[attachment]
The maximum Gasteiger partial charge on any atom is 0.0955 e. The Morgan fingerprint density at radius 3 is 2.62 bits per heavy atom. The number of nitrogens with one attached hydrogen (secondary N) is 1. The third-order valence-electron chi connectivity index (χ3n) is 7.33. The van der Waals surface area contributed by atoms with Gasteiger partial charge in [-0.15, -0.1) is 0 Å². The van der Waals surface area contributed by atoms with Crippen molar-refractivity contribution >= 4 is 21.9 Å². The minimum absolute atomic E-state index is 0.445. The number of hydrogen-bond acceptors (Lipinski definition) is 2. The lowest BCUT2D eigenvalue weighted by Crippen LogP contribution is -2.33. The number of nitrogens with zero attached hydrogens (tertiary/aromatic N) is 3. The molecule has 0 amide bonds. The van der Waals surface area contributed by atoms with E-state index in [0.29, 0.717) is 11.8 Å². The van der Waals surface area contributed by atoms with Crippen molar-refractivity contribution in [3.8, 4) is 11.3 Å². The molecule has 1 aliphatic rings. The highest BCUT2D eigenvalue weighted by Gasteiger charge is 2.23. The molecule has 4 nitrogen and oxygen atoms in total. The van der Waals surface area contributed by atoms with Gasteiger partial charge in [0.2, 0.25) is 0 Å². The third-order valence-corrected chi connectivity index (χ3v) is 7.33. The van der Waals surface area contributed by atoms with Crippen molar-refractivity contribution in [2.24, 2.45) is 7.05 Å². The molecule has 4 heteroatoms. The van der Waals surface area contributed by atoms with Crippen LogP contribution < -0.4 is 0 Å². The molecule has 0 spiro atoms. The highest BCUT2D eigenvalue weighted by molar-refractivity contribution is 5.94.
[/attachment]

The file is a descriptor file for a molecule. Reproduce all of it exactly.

The maximum Gasteiger partial charge on any atom is 0.0955 e. The Morgan fingerprint density at radius 3 is 2.62 bits per heavy atom. The number of nitrogens with one attached hydrogen (secondary N) is 1. The third-order valence-electron chi connectivity index (χ3n) is 7.33. The van der Waals surface area contributed by atoms with Gasteiger partial charge in [-0.15, -0.1) is 0 Å². The van der Waals surface area contributed by atoms with Crippen molar-refractivity contribution >= 4 is 21.9 Å². The minimum absolute atomic E-state index is 0.445. The number of hydrogen-bond acceptors (Lipinski definition) is 2. The lowest BCUT2D eigenvalue weighted by Crippen LogP contribution is -2.33. The number of nitrogens with zero attached hydrogens (tertiary/aromatic N) is 3. The molecule has 0 amide bonds. The van der Waals surface area contributed by atoms with E-state index in [0.29, 0.717) is 11.8 Å². The van der Waals surface area contributed by atoms with Crippen molar-refractivity contribution in [3.8, 4) is 11.3 Å². The molecule has 1 aliphatic rings. The highest BCUT2D eigenvalue weighted by Gasteiger charge is 2.23. The molecule has 4 nitrogen and oxygen atoms in total. The van der Waals surface area contributed by atoms with Gasteiger partial charge in [0.2, 0.25) is 0 Å². The third-order valence-corrected chi connectivity index (χ3v) is 7.33. The van der Waals surface area contributed by atoms with Crippen molar-refractivity contribution in [2.24, 2.45) is 7.05 Å². The molecule has 4 heteroatoms. The van der Waals surface area contributed by atoms with Crippen LogP contribution < -0.4 is 0 Å². The molecule has 0 spiro atoms. The highest BCUT2D eigenvalue weighted by molar-refractivity contribution is 5.94.